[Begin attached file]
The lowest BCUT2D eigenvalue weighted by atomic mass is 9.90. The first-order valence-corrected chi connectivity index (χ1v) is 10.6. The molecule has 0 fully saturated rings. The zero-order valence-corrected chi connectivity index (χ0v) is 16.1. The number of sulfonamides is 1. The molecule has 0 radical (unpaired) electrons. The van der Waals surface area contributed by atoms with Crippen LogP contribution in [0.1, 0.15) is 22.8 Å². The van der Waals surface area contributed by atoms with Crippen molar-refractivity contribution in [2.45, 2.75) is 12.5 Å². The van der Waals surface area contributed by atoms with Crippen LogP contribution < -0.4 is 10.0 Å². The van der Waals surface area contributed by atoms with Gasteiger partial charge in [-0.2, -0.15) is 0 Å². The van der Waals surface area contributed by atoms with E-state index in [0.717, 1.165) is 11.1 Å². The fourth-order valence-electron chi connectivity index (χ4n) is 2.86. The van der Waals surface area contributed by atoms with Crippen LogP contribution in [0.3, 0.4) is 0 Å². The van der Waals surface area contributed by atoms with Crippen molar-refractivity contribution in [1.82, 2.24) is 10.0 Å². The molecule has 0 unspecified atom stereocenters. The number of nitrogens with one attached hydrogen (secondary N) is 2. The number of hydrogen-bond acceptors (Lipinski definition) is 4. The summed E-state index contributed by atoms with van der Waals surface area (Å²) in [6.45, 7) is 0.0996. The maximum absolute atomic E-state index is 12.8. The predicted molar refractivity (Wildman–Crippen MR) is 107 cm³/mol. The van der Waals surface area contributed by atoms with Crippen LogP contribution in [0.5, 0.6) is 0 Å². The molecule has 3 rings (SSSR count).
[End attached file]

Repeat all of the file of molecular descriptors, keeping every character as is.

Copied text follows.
The lowest BCUT2D eigenvalue weighted by atomic mass is 9.90. The first-order valence-corrected chi connectivity index (χ1v) is 10.6. The molecule has 0 fully saturated rings. The zero-order valence-corrected chi connectivity index (χ0v) is 16.1. The number of sulfonamides is 1. The molecule has 0 radical (unpaired) electrons. The van der Waals surface area contributed by atoms with Crippen LogP contribution in [0.1, 0.15) is 22.8 Å². The van der Waals surface area contributed by atoms with Crippen molar-refractivity contribution in [2.45, 2.75) is 12.5 Å². The van der Waals surface area contributed by atoms with Crippen LogP contribution < -0.4 is 10.0 Å². The van der Waals surface area contributed by atoms with Gasteiger partial charge in [-0.2, -0.15) is 0 Å². The van der Waals surface area contributed by atoms with E-state index in [0.717, 1.165) is 11.1 Å². The fourth-order valence-electron chi connectivity index (χ4n) is 2.86. The van der Waals surface area contributed by atoms with Crippen LogP contribution in [0.3, 0.4) is 0 Å². The van der Waals surface area contributed by atoms with Crippen molar-refractivity contribution in [1.82, 2.24) is 10.0 Å². The molecule has 0 unspecified atom stereocenters. The number of nitrogens with one attached hydrogen (secondary N) is 2. The number of hydrogen-bond acceptors (Lipinski definition) is 4. The summed E-state index contributed by atoms with van der Waals surface area (Å²) in [6.45, 7) is 0.0996. The maximum absolute atomic E-state index is 12.8. The predicted molar refractivity (Wildman–Crippen MR) is 107 cm³/mol. The van der Waals surface area contributed by atoms with Crippen LogP contribution in [0.5, 0.6) is 0 Å². The molecule has 3 rings (SSSR count).